On the outside, Saint looks like it has nothing to do with Showdown, its predessecor. But don't worry. Once you dig deeper, deeper than its two covers, you will find the connection.
Carl wakes up beside a crying woman he believes is his wife. He knows he and his family have been kidnapped by black ops. But why? His question is answered when the black ops tell him to kill someone. Someone very specific; someone they want to rid the world of. If Carl does not fulfill his mission, his family will die.
As Carl falls deeper and deeper into the new world, he discovers that no one is who they say they are-not even himself. He also discovers that he has suddenly become one of the world's best snipers. He has excellent marksmanship is shooting. He never misses.
They call him Saint. He doesn't know why. I don't either.
Saintonce again demonstrates Dekker's deep-seated originality he has within him. When I first started reading it, I had no idea how it was going to connect with Showdown. But in the end, it did; in a very interesting way.
The downside to this book is the lack of realistic characters. One of the pluses was that they were imperfect.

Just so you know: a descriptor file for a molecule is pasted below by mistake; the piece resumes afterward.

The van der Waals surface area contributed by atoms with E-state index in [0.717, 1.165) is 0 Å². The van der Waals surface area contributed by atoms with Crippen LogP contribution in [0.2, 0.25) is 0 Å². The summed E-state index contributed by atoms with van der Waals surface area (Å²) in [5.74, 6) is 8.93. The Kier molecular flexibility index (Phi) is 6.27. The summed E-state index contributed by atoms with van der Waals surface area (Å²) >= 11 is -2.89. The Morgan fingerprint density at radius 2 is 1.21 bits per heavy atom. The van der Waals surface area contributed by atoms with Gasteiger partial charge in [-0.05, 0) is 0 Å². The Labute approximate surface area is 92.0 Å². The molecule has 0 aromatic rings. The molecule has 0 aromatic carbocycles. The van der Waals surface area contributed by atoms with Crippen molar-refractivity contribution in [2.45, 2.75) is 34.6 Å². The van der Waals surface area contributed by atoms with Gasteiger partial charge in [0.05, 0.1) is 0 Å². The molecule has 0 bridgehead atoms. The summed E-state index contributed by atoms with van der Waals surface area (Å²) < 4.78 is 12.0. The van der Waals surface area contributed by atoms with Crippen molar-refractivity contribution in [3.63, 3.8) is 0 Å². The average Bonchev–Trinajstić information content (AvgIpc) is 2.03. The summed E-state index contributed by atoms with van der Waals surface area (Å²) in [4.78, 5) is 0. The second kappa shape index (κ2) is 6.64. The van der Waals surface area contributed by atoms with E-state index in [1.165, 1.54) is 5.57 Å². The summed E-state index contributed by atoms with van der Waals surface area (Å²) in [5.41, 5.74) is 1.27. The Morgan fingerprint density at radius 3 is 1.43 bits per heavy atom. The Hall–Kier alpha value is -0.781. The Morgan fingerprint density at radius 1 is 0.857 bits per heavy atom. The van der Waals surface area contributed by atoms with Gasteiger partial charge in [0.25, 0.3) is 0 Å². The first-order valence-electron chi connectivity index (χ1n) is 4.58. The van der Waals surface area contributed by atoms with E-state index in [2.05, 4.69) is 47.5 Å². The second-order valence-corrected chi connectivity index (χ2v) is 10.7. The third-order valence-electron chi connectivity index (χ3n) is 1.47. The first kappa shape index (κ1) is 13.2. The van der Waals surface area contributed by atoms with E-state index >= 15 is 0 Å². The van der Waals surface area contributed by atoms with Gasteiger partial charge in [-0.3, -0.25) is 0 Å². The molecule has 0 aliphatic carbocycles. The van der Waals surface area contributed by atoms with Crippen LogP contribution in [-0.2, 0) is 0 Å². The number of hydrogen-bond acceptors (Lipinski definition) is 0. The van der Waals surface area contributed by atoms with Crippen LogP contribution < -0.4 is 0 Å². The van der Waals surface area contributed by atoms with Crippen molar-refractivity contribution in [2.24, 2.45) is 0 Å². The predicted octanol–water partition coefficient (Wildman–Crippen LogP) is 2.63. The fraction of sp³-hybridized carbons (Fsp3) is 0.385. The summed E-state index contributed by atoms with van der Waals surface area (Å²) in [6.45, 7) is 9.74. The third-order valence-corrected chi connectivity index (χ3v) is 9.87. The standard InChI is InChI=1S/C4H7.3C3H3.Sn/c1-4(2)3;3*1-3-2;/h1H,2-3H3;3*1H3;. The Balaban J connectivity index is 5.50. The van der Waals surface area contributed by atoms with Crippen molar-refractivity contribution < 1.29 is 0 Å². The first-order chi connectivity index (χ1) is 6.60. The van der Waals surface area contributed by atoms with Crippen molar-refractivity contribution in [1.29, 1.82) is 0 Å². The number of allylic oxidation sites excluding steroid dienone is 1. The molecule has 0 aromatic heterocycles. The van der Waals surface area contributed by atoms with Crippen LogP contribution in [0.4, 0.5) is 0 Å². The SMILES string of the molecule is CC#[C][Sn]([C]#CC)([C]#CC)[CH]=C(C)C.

Dekker truly surprises the reader with who some of the characters really are. This combined with a good writing style makes for an interesting read.
A setting like the one in Saint can easily be abused and made unrealistic because of the black ops touch. But Dekker actually made the setting very original and believable.
In this book, Dekker not only ties the Project Showdown series to the Circle, but it also ties House to the Circle in a slightly far-fetched way.
The main thing keeping this book from being five stars is the generally expected end. But coming with this end is loose ends. Dekker didn't tie everything up. He left our characters in a non-typical place. But this is something he could fix in the third book.
All in all, Project Showdown is probably better than the Circle overall.